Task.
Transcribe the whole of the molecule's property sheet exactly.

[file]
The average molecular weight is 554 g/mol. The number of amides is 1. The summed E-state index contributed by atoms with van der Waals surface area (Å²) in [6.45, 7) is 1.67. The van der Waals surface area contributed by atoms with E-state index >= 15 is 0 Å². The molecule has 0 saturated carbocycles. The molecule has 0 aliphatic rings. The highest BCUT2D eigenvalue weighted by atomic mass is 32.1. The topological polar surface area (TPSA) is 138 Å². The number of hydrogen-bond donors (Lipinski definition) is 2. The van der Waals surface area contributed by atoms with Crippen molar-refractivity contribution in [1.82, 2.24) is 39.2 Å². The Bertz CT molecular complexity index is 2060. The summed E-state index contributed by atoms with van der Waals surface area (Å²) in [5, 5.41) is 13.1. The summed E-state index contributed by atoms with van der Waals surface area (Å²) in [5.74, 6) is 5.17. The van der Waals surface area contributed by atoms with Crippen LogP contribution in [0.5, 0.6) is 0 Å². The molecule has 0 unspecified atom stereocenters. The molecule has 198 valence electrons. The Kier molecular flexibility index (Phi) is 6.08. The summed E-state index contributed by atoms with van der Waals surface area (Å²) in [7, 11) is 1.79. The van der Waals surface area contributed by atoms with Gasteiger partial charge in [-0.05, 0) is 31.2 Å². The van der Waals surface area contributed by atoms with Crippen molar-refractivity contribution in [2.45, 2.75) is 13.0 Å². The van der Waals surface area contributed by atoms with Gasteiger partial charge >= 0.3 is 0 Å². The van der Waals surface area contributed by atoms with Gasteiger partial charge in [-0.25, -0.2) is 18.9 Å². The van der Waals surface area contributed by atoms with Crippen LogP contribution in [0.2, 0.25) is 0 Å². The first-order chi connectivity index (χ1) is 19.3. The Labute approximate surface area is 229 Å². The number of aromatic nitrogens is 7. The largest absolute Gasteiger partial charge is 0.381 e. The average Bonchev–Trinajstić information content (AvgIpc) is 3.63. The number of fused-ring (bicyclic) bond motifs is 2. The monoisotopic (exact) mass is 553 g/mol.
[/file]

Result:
The average molecular weight is 554 g/mol. The number of amides is 1. The summed E-state index contributed by atoms with van der Waals surface area (Å²) in [6.45, 7) is 1.67. The van der Waals surface area contributed by atoms with E-state index >= 15 is 0 Å². The molecule has 0 saturated carbocycles. The molecule has 0 aliphatic rings. The highest BCUT2D eigenvalue weighted by atomic mass is 32.1. The topological polar surface area (TPSA) is 138 Å². The number of hydrogen-bond donors (Lipinski definition) is 2. The van der Waals surface area contributed by atoms with Crippen molar-refractivity contribution in [1.82, 2.24) is 39.2 Å². The Bertz CT molecular complexity index is 2060. The summed E-state index contributed by atoms with van der Waals surface area (Å²) in [5, 5.41) is 13.1. The summed E-state index contributed by atoms with van der Waals surface area (Å²) in [5.74, 6) is 5.17. The van der Waals surface area contributed by atoms with Crippen LogP contribution in [0.5, 0.6) is 0 Å². The molecule has 0 unspecified atom stereocenters. The molecule has 198 valence electrons. The Kier molecular flexibility index (Phi) is 6.08. The summed E-state index contributed by atoms with van der Waals surface area (Å²) in [7, 11) is 1.79. The van der Waals surface area contributed by atoms with Gasteiger partial charge in [-0.05, 0) is 31.2 Å². The van der Waals surface area contributed by atoms with Crippen molar-refractivity contribution in [2.45, 2.75) is 13.0 Å². The van der Waals surface area contributed by atoms with Gasteiger partial charge >= 0.3 is 0 Å². The van der Waals surface area contributed by atoms with Gasteiger partial charge in [-0.25, -0.2) is 18.9 Å². The van der Waals surface area contributed by atoms with Crippen LogP contribution in [0.2, 0.25) is 0 Å². The first-order chi connectivity index (χ1) is 19.3. The Labute approximate surface area is 229 Å². The number of aromatic nitrogens is 7. The largest absolute Gasteiger partial charge is 0.381 e. The average Bonchev–Trinajstić information content (AvgIpc) is 3.63. The number of fused-ring (bicyclic) bond motifs is 2. The monoisotopic (exact) mass is 553 g/mol.